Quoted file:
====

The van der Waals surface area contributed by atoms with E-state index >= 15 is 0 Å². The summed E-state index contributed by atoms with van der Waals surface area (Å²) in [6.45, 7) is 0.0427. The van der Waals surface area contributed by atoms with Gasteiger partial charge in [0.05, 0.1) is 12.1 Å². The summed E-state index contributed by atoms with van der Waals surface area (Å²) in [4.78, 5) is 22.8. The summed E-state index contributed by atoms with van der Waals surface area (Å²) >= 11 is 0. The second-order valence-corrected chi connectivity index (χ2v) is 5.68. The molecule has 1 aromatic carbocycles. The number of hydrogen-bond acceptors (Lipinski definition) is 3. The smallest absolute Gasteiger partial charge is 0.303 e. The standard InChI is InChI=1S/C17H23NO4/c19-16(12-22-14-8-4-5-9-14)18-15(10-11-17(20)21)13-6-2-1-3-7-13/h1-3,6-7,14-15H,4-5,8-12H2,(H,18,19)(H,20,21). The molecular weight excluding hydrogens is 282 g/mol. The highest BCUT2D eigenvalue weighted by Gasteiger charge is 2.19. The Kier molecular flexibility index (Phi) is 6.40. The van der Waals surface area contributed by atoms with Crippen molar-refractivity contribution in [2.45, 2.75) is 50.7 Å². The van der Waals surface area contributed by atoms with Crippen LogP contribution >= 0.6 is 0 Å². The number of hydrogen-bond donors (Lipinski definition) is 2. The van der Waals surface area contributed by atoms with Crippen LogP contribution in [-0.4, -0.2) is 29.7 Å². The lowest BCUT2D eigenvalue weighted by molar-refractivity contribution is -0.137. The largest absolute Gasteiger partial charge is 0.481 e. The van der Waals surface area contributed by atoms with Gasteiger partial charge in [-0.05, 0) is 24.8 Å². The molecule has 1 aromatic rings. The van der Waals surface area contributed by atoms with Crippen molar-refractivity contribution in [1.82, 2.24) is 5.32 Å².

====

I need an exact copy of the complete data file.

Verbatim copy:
The van der Waals surface area contributed by atoms with E-state index >= 15 is 0 Å². The summed E-state index contributed by atoms with van der Waals surface area (Å²) in [6.45, 7) is 0.0427. The van der Waals surface area contributed by atoms with Gasteiger partial charge in [0.05, 0.1) is 12.1 Å². The summed E-state index contributed by atoms with van der Waals surface area (Å²) in [4.78, 5) is 22.8. The summed E-state index contributed by atoms with van der Waals surface area (Å²) >= 11 is 0. The second-order valence-corrected chi connectivity index (χ2v) is 5.68. The molecule has 1 aromatic carbocycles. The number of hydrogen-bond acceptors (Lipinski definition) is 3. The smallest absolute Gasteiger partial charge is 0.303 e. The standard InChI is InChI=1S/C17H23NO4/c19-16(12-22-14-8-4-5-9-14)18-15(10-11-17(20)21)13-6-2-1-3-7-13/h1-3,6-7,14-15H,4-5,8-12H2,(H,18,19)(H,20,21). The molecular weight excluding hydrogens is 282 g/mol. The highest BCUT2D eigenvalue weighted by Gasteiger charge is 2.19. The Kier molecular flexibility index (Phi) is 6.40. The van der Waals surface area contributed by atoms with Crippen molar-refractivity contribution in [2.45, 2.75) is 50.7 Å². The van der Waals surface area contributed by atoms with Crippen LogP contribution >= 0.6 is 0 Å². The number of hydrogen-bond donors (Lipinski definition) is 2. The van der Waals surface area contributed by atoms with Crippen LogP contribution in [-0.4, -0.2) is 29.7 Å². The lowest BCUT2D eigenvalue weighted by molar-refractivity contribution is -0.137. The largest absolute Gasteiger partial charge is 0.481 e. The van der Waals surface area contributed by atoms with Gasteiger partial charge in [-0.05, 0) is 24.8 Å². The molecule has 1 aromatic rings. The van der Waals surface area contributed by atoms with Crippen molar-refractivity contribution in [1.82, 2.24) is 5.32 Å².